Ammie, Come Home
Author: Barbara Michaels
Publish Date: 1968
Genre: Gothic Mystery
Series: Georgetown #1
Ruth Bennett’s old house has always had some strange activity. A constant cold spot near the living room window and a soft voice that pleads for something during the night. Phenomenons that could always be rationally explained away… until now. In an effort to entertain her niece, Ruth invited over a medium to give a seance. Ever since then, her niece has been acting strange and the things happening in the house can no longer be explained as tricks of the mind.
Originally written in 1968, Ammie, Come Home is the first book by Barbara Michaels that I felt hadn’t aged well. This is largely due to the characters’ thoughts around domestic violence and sexual assault. However, there’s also a lot of very stereotypical gender roles playing out. The men, who haven’t known the female characters all that long, immediately swoop in and start making heavy handed decisions about how Ruth is going to handle her niece and the haunting. They were the main decision makers about everything and I hated that Ruth tended to just raise her hands in a “you know best” sort of way.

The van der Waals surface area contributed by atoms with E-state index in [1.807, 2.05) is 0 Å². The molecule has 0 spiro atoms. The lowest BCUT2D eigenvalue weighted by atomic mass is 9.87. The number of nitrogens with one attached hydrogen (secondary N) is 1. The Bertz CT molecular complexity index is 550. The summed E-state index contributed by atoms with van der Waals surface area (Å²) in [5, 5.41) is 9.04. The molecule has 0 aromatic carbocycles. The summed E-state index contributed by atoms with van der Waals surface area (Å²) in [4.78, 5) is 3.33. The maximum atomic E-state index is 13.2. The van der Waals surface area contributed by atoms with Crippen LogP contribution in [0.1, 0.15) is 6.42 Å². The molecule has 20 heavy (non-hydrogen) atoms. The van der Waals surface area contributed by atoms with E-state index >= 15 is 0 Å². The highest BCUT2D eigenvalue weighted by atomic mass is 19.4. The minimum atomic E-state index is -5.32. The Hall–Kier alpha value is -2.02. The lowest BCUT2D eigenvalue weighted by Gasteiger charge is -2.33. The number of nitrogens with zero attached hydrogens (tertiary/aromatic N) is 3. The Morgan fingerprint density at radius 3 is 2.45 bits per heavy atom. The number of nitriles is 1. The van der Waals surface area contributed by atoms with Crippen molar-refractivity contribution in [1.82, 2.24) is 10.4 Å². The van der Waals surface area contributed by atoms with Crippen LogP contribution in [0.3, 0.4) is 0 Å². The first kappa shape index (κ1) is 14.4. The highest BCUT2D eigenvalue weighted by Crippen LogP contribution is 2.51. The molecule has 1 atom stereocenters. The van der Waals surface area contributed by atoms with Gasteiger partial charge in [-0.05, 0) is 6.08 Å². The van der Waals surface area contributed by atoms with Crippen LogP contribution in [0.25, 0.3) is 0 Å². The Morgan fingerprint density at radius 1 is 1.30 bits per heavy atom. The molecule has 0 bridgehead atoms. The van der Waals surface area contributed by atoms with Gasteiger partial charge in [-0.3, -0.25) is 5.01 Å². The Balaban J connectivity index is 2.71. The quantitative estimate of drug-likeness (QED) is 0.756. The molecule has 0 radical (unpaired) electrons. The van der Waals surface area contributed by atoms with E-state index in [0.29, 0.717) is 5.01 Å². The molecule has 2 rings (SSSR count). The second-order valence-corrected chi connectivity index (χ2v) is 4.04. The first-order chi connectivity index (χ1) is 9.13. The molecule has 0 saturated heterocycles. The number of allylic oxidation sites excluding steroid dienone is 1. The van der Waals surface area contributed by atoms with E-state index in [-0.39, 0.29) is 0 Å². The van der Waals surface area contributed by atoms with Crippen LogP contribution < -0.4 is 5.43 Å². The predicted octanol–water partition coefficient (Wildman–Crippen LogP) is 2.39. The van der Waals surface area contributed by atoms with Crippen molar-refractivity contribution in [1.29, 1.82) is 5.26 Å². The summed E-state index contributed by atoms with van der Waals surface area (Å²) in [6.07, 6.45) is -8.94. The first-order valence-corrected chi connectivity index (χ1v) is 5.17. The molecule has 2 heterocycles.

As for the male characters, Pat has all the typical trademarks of a Michaels’ leading man. He’s large with strong ideals and often sticks his foot in his mouth. He has the vibe of being a well-meaning bull who accidentally stumbled into a China shop. As much as I hated Pat’s heavy-handedness with Ruth and her niece, I couldn’t help but like him.
As a ghost story, Ammie, Come Home lacks in creepy. This is mostly because the characters aren’t forced to stay in the house. Once they all confirm that something paranormal is occurring, they only return to the house when they expect nothing to happen. So, the story has the characters sitting around and discussing what is going on, rather than letting things play out. This eliminated any sense of urgency or creeping terror because we constantly saw how easily escapable it all was.
Despite this, I still enjoyed the book. Michaels is one of my favorite authors, so picking up her books (even if it’s not a great one) is always comfortable for me. If you’re looking to give Michaels a shot, I wouldn’t recommend starting with this book. Try House of Many Shadows instead.